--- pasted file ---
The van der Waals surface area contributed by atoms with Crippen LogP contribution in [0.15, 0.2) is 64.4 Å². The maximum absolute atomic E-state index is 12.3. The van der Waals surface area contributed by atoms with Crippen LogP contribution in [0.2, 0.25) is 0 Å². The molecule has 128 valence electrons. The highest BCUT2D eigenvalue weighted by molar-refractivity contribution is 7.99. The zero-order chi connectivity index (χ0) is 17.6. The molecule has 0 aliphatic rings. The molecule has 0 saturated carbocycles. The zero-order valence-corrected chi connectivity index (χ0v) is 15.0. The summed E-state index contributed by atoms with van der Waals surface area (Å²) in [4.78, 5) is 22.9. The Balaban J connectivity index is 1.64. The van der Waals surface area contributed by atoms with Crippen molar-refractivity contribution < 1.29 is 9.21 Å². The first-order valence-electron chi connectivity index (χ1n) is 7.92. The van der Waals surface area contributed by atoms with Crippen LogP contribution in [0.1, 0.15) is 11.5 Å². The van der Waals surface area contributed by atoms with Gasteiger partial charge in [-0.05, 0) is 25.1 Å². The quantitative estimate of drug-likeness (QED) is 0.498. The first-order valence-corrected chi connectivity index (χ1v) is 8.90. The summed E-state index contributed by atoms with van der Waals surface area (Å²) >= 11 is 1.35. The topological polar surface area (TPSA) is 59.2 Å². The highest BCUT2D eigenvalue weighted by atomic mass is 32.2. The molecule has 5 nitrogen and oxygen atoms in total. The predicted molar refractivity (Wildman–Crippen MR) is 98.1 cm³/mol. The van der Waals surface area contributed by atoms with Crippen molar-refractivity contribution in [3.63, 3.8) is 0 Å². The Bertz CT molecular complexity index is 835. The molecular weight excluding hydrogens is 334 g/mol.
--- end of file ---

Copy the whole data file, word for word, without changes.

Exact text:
The van der Waals surface area contributed by atoms with Crippen LogP contribution in [0.15, 0.2) is 64.4 Å². The maximum absolute atomic E-state index is 12.3. The van der Waals surface area contributed by atoms with Crippen LogP contribution in [0.2, 0.25) is 0 Å². The molecule has 128 valence electrons. The highest BCUT2D eigenvalue weighted by molar-refractivity contribution is 7.99. The zero-order chi connectivity index (χ0) is 17.6. The molecule has 0 aliphatic rings. The molecule has 0 saturated carbocycles. The zero-order valence-corrected chi connectivity index (χ0v) is 15.0. The summed E-state index contributed by atoms with van der Waals surface area (Å²) in [4.78, 5) is 22.9. The Balaban J connectivity index is 1.64. The van der Waals surface area contributed by atoms with Crippen molar-refractivity contribution < 1.29 is 9.21 Å². The first-order valence-electron chi connectivity index (χ1n) is 7.92. The van der Waals surface area contributed by atoms with Crippen LogP contribution in [0.1, 0.15) is 11.5 Å². The van der Waals surface area contributed by atoms with Gasteiger partial charge in [-0.05, 0) is 25.1 Å². The quantitative estimate of drug-likeness (QED) is 0.498. The first-order valence-corrected chi connectivity index (χ1v) is 8.90. The summed E-state index contributed by atoms with van der Waals surface area (Å²) >= 11 is 1.35. The topological polar surface area (TPSA) is 59.2 Å². The highest BCUT2D eigenvalue weighted by atomic mass is 32.2. The molecule has 5 nitrogen and oxygen atoms in total. The predicted molar refractivity (Wildman–Crippen MR) is 98.1 cm³/mol. The van der Waals surface area contributed by atoms with Crippen molar-refractivity contribution in [3.63, 3.8) is 0 Å². The Bertz CT molecular complexity index is 835. The molecular weight excluding hydrogens is 334 g/mol.